Visor distortion corrector 374 corrects for distortion inherent in the curved surface of the visor, such that projected pixel (x,y) will be properly seen on the visor of the pilot. The correction involves determining the location of a pixel (x′, y′) in the raw images such that when (x′,y′) is scanned in the projected image to the pilot in the position of (x,y), the pixels forming the projected image will appear undistorted. In another embodiment of the disclosed technique, this correction involves determining the location of two pixels, (x′right, y′right) and (X′left, Y′left), one for each eye of the pilot, in the raw images, such that when (x′right,y′right) and (x′left, y′left) are scanned respectively in the projected image to the respective eye of the pilot in the position of (x,y), the pixels forming the projected image will appear undistorted. Visor distortion corrector 374 uses the following equation to determine the location of pixel (x′,y′)


(x′,y′)=Visor DC(x,y)  (1)

where (x,y) is the location of the pixel to be projected to the pilot, Visor_DC is a function which corrects for the distortion in the visor and (x′, y′) is the location in the raw images where the pixels used to fill location (x,y) in the projected image to the pilot should be taken from. Visor_DC can be a known polynomial which accounts for the distortion in the visor, a look-up table (herein abbreviated LUT), or other functions which allow the corrected location of pixel (x,y) to be determined, as is known in the art. Visor_DC is known data, which is stored in visor distortion corrector 374.

Once the visor-distortion-corrected-pixel-location (x′,y′) has been determined, canopy distortion corrector 376 uses (x′,y′) to correct the distortion inherent in the canopy of the aircraft. The distortion of the canopy is corrected for if the camera is located inside the cockpit, or if information is to be projected to the pilot on the canopy. The correction involves determining the location of a pixel (x″, y″) in the raw images, based on the corrected-visor-pixel-location (x′,y′) such that when (x″,y″) is scanned in the projected image to the pilot in the position of (x,y), the pixels forming the projected image will appear undistorted having taken into account the distortion of the visor and the canopy as well. Canopy distortion corrector 376 uses the following equation to determine the location of pixel (x″,y″)


(x″,y″)=Canopy DC(x′,y′, El, Az, Ro)  (2)

where (x′,y′) is the location of the pixels in the raw images to be projected to the pilot after correction for the distortion in the visor has been executed, Canopy_DC is a function which corrects for the distortion in the canopy of the aircraft and takes into account the elevation (El), azimuth (Az) and rotation (Ro) of the helmet of the pilot, and (x″,y″) is the location in the raw images where the pixels used to fill location (x,y) in the projected image to the pilot should be taken from. Canopy_DC can be a known polynomial which accounts for the distortion in the canopy, a LUT, or other functions which allow the corrected location of pixel (x,y) to be determined, as is known in the art. Canopy_DC is known data which is stored in canopy distortion corrector 376.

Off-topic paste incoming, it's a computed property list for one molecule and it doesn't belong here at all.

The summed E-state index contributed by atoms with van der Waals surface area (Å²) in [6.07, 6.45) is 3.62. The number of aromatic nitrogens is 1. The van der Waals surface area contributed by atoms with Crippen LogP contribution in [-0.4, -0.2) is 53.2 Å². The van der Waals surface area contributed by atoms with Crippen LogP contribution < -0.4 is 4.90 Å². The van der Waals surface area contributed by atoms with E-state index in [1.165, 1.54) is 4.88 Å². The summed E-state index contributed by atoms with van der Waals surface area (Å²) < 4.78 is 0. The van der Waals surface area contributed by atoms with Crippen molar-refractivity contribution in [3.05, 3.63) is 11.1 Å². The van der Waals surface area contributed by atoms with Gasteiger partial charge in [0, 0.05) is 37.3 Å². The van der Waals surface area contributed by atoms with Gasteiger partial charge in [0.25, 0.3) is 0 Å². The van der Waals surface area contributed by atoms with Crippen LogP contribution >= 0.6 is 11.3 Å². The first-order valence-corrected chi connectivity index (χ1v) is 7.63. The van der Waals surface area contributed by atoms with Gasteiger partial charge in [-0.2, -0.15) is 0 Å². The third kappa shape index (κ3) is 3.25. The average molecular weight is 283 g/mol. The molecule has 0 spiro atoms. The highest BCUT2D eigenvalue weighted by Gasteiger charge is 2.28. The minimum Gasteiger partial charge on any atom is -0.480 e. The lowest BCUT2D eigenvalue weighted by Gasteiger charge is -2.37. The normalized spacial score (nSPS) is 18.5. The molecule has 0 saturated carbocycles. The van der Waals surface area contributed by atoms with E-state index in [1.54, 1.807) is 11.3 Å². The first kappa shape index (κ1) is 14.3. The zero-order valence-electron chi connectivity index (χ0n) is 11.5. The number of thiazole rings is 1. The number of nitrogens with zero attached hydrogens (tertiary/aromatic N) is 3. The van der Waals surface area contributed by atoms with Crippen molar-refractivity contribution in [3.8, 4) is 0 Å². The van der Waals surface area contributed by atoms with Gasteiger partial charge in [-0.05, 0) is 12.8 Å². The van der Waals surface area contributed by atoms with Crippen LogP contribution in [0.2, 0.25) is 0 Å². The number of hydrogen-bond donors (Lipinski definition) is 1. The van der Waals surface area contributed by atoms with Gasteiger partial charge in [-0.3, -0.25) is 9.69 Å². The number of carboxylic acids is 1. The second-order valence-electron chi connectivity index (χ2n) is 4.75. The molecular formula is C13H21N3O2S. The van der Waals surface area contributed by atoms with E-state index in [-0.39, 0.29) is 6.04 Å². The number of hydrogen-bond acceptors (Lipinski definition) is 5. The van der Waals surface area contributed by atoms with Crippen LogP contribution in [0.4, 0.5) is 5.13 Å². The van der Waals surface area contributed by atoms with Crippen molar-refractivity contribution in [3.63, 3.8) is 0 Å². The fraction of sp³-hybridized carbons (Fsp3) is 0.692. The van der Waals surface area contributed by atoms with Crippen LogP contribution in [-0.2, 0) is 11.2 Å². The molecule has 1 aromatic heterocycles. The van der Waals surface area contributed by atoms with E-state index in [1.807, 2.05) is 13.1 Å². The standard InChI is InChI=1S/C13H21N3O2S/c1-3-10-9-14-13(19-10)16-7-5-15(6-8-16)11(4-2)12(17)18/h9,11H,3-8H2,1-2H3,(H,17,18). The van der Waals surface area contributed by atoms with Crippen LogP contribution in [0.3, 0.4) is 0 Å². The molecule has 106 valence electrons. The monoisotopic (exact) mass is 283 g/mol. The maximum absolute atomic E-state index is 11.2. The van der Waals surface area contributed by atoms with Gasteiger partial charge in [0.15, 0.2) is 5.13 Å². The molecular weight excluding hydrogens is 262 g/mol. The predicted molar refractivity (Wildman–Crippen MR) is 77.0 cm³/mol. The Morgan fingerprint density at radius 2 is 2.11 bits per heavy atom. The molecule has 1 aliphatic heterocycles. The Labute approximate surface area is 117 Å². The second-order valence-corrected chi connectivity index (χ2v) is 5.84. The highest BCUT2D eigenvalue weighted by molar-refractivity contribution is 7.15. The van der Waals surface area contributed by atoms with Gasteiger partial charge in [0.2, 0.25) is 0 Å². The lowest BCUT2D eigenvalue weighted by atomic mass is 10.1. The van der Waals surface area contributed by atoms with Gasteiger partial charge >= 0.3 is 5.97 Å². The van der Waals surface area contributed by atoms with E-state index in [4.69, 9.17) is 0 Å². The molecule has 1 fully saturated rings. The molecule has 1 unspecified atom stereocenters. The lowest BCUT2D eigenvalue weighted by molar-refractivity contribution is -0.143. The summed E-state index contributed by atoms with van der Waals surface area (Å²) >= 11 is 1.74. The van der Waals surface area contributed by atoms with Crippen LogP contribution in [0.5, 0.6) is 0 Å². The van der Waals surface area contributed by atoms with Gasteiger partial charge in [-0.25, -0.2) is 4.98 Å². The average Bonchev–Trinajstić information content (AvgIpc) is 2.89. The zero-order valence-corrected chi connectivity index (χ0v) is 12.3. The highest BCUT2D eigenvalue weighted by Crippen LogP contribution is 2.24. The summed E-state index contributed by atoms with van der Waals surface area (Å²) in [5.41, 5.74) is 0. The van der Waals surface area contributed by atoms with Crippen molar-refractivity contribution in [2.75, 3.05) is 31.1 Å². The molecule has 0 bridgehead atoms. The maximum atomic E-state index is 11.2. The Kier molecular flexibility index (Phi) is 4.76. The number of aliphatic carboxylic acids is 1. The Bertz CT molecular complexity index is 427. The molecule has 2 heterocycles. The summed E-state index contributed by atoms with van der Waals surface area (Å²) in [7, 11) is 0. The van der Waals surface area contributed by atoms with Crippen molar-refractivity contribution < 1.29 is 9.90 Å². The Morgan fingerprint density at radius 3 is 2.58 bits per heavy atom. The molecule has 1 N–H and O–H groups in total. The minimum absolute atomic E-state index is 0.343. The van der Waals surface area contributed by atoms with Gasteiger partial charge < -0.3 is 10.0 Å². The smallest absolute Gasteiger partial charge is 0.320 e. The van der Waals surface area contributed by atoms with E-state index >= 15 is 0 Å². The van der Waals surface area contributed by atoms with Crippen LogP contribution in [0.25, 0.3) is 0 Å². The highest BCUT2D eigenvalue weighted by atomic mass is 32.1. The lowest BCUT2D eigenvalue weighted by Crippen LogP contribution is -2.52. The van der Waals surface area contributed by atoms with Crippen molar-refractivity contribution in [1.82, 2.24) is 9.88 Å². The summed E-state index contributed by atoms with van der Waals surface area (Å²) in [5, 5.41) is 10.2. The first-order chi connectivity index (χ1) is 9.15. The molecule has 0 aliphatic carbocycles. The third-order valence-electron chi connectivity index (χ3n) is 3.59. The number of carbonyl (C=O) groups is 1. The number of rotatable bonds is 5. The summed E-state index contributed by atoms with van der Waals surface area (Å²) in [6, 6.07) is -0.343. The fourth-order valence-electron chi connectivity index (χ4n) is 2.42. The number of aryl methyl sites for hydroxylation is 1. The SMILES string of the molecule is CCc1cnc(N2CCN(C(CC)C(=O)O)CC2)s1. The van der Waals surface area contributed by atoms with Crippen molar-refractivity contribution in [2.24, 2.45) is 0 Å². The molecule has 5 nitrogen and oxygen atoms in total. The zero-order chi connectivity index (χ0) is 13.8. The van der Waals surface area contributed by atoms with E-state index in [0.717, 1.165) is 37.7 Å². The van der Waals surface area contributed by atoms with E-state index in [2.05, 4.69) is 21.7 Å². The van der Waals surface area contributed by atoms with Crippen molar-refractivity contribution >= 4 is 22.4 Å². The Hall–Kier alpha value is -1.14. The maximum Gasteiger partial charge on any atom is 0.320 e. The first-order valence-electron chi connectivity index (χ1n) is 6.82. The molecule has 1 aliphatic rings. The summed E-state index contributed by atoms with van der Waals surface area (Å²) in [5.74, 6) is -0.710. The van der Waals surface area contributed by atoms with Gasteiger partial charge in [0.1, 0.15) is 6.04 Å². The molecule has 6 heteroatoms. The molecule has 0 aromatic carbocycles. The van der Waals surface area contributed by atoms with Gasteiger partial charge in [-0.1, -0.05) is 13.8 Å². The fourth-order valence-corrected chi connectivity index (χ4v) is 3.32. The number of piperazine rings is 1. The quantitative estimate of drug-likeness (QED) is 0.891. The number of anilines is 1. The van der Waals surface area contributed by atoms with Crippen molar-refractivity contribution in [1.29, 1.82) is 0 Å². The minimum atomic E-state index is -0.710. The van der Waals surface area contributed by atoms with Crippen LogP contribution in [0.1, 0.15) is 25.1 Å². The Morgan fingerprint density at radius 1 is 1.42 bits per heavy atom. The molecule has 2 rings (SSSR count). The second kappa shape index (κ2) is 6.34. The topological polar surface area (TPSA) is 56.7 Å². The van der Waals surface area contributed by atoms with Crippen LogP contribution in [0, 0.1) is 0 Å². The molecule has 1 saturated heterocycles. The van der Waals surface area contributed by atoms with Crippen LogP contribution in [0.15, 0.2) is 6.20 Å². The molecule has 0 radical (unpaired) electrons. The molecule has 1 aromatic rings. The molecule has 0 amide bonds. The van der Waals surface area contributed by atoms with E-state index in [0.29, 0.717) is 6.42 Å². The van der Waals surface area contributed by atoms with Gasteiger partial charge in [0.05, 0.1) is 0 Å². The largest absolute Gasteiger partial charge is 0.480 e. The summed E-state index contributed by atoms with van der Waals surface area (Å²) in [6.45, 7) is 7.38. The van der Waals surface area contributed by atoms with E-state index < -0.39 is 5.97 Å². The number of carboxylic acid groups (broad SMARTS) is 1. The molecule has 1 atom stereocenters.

Once the canopy-distortion-corrected-pixel-location (x″,y″) has been determined, camera distortion corrector 378 uses (x″,y″) to correct for any distortion (for example, pincushion distortion or barrel distortion) in the raw camera image. If the image was not recorded by the camera but was generated by the image generator, then no distortion needs to be executed on the image. The correction involves determining the location of a pixel (x′″, y′″) in the raw images, based on the corrected-canopy-pixel-location (x″,y″) such that when (x′″,y′″) is scanned in the projected image to the pilot in the position of (x,y), the pixels forming the projected image will appear undistorted having taken into account the distortion of the visor, the canopy and the camera. Camera distortion corrector 378 uses the following equation to determine the location of pixel (x′″,y′″)


(x′″,y′″)=Camera_DC(x″,y″)  (3)

where (x″,y″) is the location of the pixels in the raw images to be projected to the pilot after correction for the distortion in the canopy has been executed, Camera_DC is a function which corrects for the distortion in the camera, and (x′″,y′″) is the location in the raw images where the pixels used to fill location (x,y) in the projected image to the pilot should be taken from. Camera_DC can be a known polynomial which accounts for the distortion in the camera, a LUT, or other functions which allow the corrected location of pixel (x,y) to be determined, as is known in the art. Camera_DC is known data which is stored in camera distortion corrector 378.

Once the camera-distortion-corrected-pixel-location (x′″,y′″) has been determined, LOS corrector 380 uses (x′″,y′″) to spatially register the image to be projected to the pilot at a fixed position in accordance with the measurements of the movement of the head of the pilot. The spatial registration involves determining the location of a pixel (x″″, y″″) in the raw images, based on the corrected-camera-pixel-location (x′″,y′″) such that when (x″″,y″″) is scanned in the projected image to the pilot in the position of (x,y), the pixels forming the projected image will be spatially registered at a fixed position, having taken into account the distortion of the visor, the canopy and the camera. Spatial registration may involve operations that can include, for example, scaling, cropping, shifting, rotating, Euler corrections, polynomial approximations and spatial filtering of the raw images. LOS corrector 380 uses the following equations to determine the location of pixel (x″″,y″″)